Main definitions of boon in English

: boon1boon2

boon1

noun

  • 1[usually in singular] A thing that is helpful or beneficial.

    ‘the navigation system will be a boon to both civilian and military users’
    • ‘High oil prices a boon to energy-producing regions’
    • ‘Economists and policymakers have generally applauded the growth of borrowing as a boon to the economy and a blessing for average Americans.’
    • ‘Knowing these people helps to understand why alcohol is such a boon to the lost and the lonely.’
    • ‘Increases in average human life spans that we are privileged to witness must count as one of the great boons of the 20th century.’
    • ‘Such technological ‘advances’ typically do nothing to help farmers, while providing a boon to the manufacturers and marketers of the technologies.’
    • ‘The path is strewn with hardships but also some boons.’
    • ‘There are boons, too, but they are going to take a long time to realize.’
    • ‘It is also a boon to those farmers who are, in effect, protected from competition.’
    • ‘The therapy may cut recovery time by one third or even one half - a boon to any athlete looking to salvage the season.’
    • ‘But the causeway has been a boon to naturalists.’
    • ‘The success of others is your boon not your bane.’
    • ‘They are a boon to the participating countries as the benefits of more trade, investment and employment enhance their respective economies.’
    • ‘Homeschoolers and public schools are, in many ways, boons to one another.’
    • ‘I'm sure it would be a boon to small clubs like ours who are struggling to make ends meet.’
    • ‘The evolution of sophisticated chargeback programs has been a boon to facility and real estate executives.’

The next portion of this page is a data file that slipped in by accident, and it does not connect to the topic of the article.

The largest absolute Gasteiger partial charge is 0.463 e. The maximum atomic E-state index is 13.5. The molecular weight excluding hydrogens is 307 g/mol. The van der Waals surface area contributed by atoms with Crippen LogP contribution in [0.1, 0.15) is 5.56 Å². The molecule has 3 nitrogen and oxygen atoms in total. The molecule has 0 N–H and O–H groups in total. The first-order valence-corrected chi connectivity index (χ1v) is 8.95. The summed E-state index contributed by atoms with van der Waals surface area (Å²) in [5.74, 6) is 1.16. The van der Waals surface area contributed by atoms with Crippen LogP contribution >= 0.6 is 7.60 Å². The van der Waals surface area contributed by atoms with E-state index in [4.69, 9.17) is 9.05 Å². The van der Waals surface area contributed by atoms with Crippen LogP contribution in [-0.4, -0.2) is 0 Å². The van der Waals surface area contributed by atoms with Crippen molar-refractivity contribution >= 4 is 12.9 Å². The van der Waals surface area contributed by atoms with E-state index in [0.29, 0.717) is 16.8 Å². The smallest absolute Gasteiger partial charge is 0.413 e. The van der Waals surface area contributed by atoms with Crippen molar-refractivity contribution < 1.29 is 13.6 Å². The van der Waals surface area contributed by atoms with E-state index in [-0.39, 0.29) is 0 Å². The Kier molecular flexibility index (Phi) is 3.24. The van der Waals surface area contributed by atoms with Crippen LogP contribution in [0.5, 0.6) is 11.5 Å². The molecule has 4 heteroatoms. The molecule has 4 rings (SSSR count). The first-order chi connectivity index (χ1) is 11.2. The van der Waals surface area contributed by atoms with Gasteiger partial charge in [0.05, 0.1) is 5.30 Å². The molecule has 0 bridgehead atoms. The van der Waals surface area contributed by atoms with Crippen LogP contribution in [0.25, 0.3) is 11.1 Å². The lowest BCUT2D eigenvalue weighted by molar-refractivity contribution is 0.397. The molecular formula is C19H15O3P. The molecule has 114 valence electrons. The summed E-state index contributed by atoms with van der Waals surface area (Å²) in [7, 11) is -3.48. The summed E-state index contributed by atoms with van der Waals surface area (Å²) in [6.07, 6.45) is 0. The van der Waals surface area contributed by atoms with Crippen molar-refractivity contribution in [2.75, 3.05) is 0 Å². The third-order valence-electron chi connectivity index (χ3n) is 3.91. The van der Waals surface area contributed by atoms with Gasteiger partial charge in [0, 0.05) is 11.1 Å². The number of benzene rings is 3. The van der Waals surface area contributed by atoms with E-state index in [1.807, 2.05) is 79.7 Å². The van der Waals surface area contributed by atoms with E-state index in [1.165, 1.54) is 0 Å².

• ‘But a falling dollar is a boon to investors who own foreign stocks and value them in dollars - as international funds do.’
    • ‘These days, the main signs of the region's mixed heritage are peaceful, and many are positive boons to the traveler.’
    • ‘Liberalisation came as a boon to the commodity trading, which is gradually gaining ground in the market circles.’
    • ‘Yet, amazingly, instead of being hailed as a boon to public safety… it was criticized as a threat to privacy.’
    • ‘As a side benefit I am sure the bridge will also be a boon to fishermen and will be lined every night with salmon poachers slinging their hooks into the racing tide.’
    blessing, godsend, bonus, good thing, benefit, help, aid, advantage, gain, asset, privilege, luxury
    windfall, bonanza, stroke of luck, piece of good fortune
    perk, plus, plus point, pro
    perquisite
    benison
    View synonyms
  • 2archaic A favor or request.

    ‘may I have the inestimable boon of a few minutes' conversation?’
    • ‘Aberdeen stood up ‘I have one request, a boon, to ask of you.’’
    • ‘Return to his father in earth and the meaning of the sacrificial fire were the first two boons granted without hesitation.’
    • ‘The statue of the goddess in the sanctum was small and was heavily garlanded with bells and gold borders - offerings made to the goddess for boons granted.’
    • ‘One night, as Charumathi slept, Goddess Mahalakshmi appeared in her dreams and asked her to perform a puja to Varalakshmi, the goddess who granted boons.’
    • ‘He has long been deafened by amplified hymns in his temple, leaving no scope for boons and prayers.’

Origin

Middle English (originally in the sense request for a favor): from Old Norse bón.

Pronunciation:

boon

/bo͞on/

Main definitions of boon in English

: boon1boon2

boon2

adjective

  • (of a companion or friend) close; intimate; favorite.

    ‘he debated the question with a few boon companions in the barroom’
    • ‘Thus equipped he again went abroad, and meeting with one Charles Tucker, a boon companion, laid in wait for the officers above named.’
    • ‘‘I hope you’ll come,’ she says to Mr Cuddles, her boon companion.’
    • ‘There is the fact he is sinfully handsome, of a superior title, boon friend of the young Queen Victoria and rich.’
    companion, boon companion, bosom friend, best friend, close friend, intimate, confidante, confidant, familiar, soul mate, alter ego, second self, shadow, playmate, playfellow, classmate, schoolmate, workmate, ally, comrade, associate
    View synonyms

Origin

Mid 16th century: boon from Old French bon, from Latin bonus good The early literal sense was good fellow originally denoting a drinking companion.

Pronunciation:

boon

/bo͞on/